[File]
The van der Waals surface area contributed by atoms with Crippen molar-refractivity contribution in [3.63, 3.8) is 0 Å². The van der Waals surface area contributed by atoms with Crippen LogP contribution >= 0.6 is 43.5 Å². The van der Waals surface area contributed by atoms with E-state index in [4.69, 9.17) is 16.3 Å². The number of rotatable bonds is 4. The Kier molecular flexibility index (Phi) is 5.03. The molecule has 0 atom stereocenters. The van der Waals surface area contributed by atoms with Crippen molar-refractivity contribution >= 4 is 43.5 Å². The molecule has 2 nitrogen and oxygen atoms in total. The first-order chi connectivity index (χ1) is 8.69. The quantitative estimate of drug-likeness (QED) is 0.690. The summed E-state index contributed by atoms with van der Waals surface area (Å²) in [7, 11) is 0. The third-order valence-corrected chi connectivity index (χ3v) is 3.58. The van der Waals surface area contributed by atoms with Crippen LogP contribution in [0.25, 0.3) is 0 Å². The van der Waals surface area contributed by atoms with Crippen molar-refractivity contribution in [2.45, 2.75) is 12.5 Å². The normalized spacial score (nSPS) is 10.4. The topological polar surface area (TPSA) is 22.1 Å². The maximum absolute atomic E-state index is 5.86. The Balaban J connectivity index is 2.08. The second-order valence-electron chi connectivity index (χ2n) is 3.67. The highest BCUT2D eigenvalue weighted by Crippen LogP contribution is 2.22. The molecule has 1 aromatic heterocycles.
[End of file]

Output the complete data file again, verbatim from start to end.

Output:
The van der Waals surface area contributed by atoms with Crippen molar-refractivity contribution in [3.63, 3.8) is 0 Å². The van der Waals surface area contributed by atoms with Crippen LogP contribution >= 0.6 is 43.5 Å². The van der Waals surface area contributed by atoms with E-state index in [4.69, 9.17) is 16.3 Å². The number of rotatable bonds is 4. The Kier molecular flexibility index (Phi) is 5.03. The molecule has 0 atom stereocenters. The van der Waals surface area contributed by atoms with Crippen molar-refractivity contribution >= 4 is 43.5 Å². The molecule has 2 nitrogen and oxygen atoms in total. The first-order chi connectivity index (χ1) is 8.69. The quantitative estimate of drug-likeness (QED) is 0.690. The summed E-state index contributed by atoms with van der Waals surface area (Å²) in [7, 11) is 0. The third-order valence-corrected chi connectivity index (χ3v) is 3.58. The van der Waals surface area contributed by atoms with Crippen LogP contribution in [0.25, 0.3) is 0 Å². The van der Waals surface area contributed by atoms with Crippen molar-refractivity contribution in [2.45, 2.75) is 12.5 Å². The normalized spacial score (nSPS) is 10.4. The topological polar surface area (TPSA) is 22.1 Å². The maximum absolute atomic E-state index is 5.86. The Balaban J connectivity index is 2.08. The second-order valence-electron chi connectivity index (χ2n) is 3.67. The highest BCUT2D eigenvalue weighted by Crippen LogP contribution is 2.22. The molecule has 1 aromatic heterocycles.